ISSN (Print) - 0012-9976 | ISSN (Online) - 2349-8846

Articles By Michael Debabrata Patra

Priming Monetary Policy for the Pandemic

In response to a once-in-a-century pandemic in which a health crisis rapidly mutated into a macroeconomic and financial shock, the Reserve Bank of India mounted an unprecedented policy response. While the entire response involved an intertwining of monetary, regulatory, and technological measures, this paper focuses on monetary policy initiatives. Distinguishing between conventional and unconventional policy measures, the paper makes an impact assessment in terms of key macroeconomic and financial variables. The lessons drawn from this unique experience are evaluated, with emphasis on framework flexibility, the critical role of communication in anchoring expectations under extreme uncertainty, and the approach of strategic restraint in the face of a normalisation/ tightening bandwagon across advanced and emerging countries. The paper concludes by peering into the near future in which India prepares to manage the spillovers from divergent monetary policies across the world and geopolitical tensions.

Can the SDR become a Global Reserve Currency?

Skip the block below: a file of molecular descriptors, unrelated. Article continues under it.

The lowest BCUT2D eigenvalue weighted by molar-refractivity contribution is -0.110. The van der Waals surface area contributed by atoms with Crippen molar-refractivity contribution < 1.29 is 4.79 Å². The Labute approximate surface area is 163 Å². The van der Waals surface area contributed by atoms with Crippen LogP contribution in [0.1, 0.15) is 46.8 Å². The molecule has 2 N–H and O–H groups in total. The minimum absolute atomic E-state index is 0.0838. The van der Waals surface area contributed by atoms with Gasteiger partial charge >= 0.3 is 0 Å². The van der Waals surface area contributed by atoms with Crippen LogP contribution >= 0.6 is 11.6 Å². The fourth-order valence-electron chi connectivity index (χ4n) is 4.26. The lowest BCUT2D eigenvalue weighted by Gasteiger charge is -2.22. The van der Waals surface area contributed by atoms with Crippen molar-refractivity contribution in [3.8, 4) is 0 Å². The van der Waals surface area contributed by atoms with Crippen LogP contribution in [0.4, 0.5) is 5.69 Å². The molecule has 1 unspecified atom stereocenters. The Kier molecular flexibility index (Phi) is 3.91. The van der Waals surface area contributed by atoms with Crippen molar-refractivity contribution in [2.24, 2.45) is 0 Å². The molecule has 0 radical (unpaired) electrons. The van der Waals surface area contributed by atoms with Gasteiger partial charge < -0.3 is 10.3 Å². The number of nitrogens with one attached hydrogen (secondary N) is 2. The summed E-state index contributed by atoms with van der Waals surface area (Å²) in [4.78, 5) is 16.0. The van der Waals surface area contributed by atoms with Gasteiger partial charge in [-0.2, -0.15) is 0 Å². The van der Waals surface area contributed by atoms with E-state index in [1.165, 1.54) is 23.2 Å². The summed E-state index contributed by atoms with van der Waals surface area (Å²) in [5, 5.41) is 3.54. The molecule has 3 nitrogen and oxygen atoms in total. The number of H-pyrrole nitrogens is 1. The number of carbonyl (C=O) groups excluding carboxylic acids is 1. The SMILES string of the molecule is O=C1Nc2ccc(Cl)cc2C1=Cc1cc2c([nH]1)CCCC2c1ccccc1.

Global economic prospects are worsening rapidly. This has revived the debate on the evolving international monetary system and the international reserve currency that will underpin it. Since the 1940s, the US dollar remains the world's dominant reserve currency. Developments since 2008 have challenged the pre-eminence of the US dollar. The euro appeared to have provided an alternative during 2000-08, but has come under fire since early 2010. Prospects for internationalisation of emerging economy currencies are still limited. The global crisis of 2008-09 has resurrected interest in the special drawing right as an international reserve currency. In this paper, we argue that the SDR fails to meet the main attributes of an international reserve currency - deep and liquid markets, supported by currency convertibility; wide use internationally; macroeconomic and political stability in the issuing country. At this juncture, the critical mass of political will to invest the International Monetary Fund with these responsibilities simply does not exist and/or will take a long time to form. Despite shocks and sometimes acute differences in views on the US dollar, the current system has been resilient over decades, and is likely to remain so for some more years.

IMF Reforms 2010: Do They Mirror Global Economic Realities?

The 2010 round of quota reforms at the International Monetary Fund did not adequately reflect the emerging global economic realities and this must be regarded as a missed opportunity to redress the gross imbalance that has prevailed for several decades. Several "positive" aspects of the reforms have been given high publicity, but they need to be assessed analytically. This paper addresses issues of governance reform at the IMF in the context of the emerging macroeconomic configurations.